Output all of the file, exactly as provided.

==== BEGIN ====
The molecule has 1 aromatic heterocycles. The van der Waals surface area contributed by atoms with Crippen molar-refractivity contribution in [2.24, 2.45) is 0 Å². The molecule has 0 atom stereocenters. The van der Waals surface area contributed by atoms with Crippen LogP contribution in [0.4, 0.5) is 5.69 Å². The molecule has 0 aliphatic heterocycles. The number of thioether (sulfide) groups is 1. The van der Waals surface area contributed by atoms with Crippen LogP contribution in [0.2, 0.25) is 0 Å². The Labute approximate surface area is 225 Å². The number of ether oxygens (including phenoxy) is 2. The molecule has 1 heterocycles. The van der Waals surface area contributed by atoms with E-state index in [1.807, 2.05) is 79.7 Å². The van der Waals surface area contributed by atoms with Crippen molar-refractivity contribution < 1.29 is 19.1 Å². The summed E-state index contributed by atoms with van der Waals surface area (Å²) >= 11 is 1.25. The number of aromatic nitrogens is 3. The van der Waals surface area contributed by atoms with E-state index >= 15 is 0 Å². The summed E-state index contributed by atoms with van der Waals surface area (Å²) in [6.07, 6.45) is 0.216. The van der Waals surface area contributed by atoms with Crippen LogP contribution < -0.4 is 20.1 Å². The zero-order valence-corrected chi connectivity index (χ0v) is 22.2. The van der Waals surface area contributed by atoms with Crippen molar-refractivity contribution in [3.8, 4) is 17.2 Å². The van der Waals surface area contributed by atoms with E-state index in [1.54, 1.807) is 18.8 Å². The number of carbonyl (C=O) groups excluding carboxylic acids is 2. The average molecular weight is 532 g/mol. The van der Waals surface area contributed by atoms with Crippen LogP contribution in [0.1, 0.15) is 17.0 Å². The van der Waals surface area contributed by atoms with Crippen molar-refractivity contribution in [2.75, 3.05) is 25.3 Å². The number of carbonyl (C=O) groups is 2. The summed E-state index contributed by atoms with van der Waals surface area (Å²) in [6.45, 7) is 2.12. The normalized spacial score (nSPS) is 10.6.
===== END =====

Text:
The molecule has 1 aromatic heterocycles. The van der Waals surface area contributed by atoms with Crippen molar-refractivity contribution in [2.24, 2.45) is 0 Å². The molecule has 0 atom stereocenters. The van der Waals surface area contributed by atoms with Crippen LogP contribution in [0.4, 0.5) is 5.69 Å². The molecule has 0 aliphatic heterocycles. The number of thioether (sulfide) groups is 1. The van der Waals surface area contributed by atoms with Crippen LogP contribution in [0.2, 0.25) is 0 Å². The Labute approximate surface area is 225 Å². The number of ether oxygens (including phenoxy) is 2. The molecule has 1 heterocycles. The van der Waals surface area contributed by atoms with E-state index in [1.807, 2.05) is 79.7 Å². The van der Waals surface area contributed by atoms with Crippen molar-refractivity contribution < 1.29 is 19.1 Å². The summed E-state index contributed by atoms with van der Waals surface area (Å²) >= 11 is 1.25. The number of aromatic nitrogens is 3. The van der Waals surface area contributed by atoms with E-state index >= 15 is 0 Å². The summed E-state index contributed by atoms with van der Waals surface area (Å²) in [6.07, 6.45) is 0.216. The van der Waals surface area contributed by atoms with Crippen LogP contribution < -0.4 is 20.1 Å². The zero-order valence-corrected chi connectivity index (χ0v) is 22.2. The van der Waals surface area contributed by atoms with Crippen molar-refractivity contribution in [3.8, 4) is 17.2 Å². The van der Waals surface area contributed by atoms with E-state index in [1.54, 1.807) is 18.8 Å². The number of carbonyl (C=O) groups excluding carboxylic acids is 2. The average molecular weight is 532 g/mol. The van der Waals surface area contributed by atoms with Crippen LogP contribution in [0.1, 0.15) is 17.0 Å². The van der Waals surface area contributed by atoms with Crippen molar-refractivity contribution in [2.75, 3.05) is 25.3 Å². The number of carbonyl (C=O) groups is 2. The summed E-state index contributed by atoms with van der Waals surface area (Å²) in [6.45, 7) is 2.12. The normalized spacial score (nSPS) is 10.6.